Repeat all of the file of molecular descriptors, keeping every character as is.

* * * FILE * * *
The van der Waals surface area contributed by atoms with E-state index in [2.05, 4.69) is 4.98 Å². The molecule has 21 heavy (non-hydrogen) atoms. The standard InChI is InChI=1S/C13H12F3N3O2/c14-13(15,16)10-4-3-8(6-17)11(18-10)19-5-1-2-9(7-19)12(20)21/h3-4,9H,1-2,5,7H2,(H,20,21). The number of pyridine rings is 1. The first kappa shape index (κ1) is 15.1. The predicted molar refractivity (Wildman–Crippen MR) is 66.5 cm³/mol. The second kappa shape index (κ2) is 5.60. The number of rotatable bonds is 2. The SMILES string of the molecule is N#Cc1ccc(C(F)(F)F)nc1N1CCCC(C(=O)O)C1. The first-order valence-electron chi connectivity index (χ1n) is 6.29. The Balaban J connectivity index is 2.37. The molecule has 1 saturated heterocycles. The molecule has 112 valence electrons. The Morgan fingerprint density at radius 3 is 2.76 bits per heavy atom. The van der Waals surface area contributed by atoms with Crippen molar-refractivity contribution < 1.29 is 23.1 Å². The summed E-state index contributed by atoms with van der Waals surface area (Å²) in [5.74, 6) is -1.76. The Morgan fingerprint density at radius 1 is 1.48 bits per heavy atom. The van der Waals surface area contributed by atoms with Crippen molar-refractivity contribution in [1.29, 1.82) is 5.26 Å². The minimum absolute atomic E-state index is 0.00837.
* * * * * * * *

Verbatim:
The van der Waals surface area contributed by atoms with E-state index in [2.05, 4.69) is 4.98 Å². The molecule has 21 heavy (non-hydrogen) atoms. The standard InChI is InChI=1S/C13H12F3N3O2/c14-13(15,16)10-4-3-8(6-17)11(18-10)19-5-1-2-9(7-19)12(20)21/h3-4,9H,1-2,5,7H2,(H,20,21). The number of pyridine rings is 1. The first kappa shape index (κ1) is 15.1. The predicted molar refractivity (Wildman–Crippen MR) is 66.5 cm³/mol. The second kappa shape index (κ2) is 5.60. The number of rotatable bonds is 2. The SMILES string of the molecule is N#Cc1ccc(C(F)(F)F)nc1N1CCCC(C(=O)O)C1. The first-order valence-electron chi connectivity index (χ1n) is 6.29. The Balaban J connectivity index is 2.37. The molecule has 1 saturated heterocycles. The molecule has 112 valence electrons. The Morgan fingerprint density at radius 3 is 2.76 bits per heavy atom. The van der Waals surface area contributed by atoms with Crippen molar-refractivity contribution < 1.29 is 23.1 Å². The summed E-state index contributed by atoms with van der Waals surface area (Å²) in [5.74, 6) is -1.76. The Morgan fingerprint density at radius 1 is 1.48 bits per heavy atom. The van der Waals surface area contributed by atoms with Crippen molar-refractivity contribution in [1.29, 1.82) is 5.26 Å². The minimum absolute atomic E-state index is 0.00837.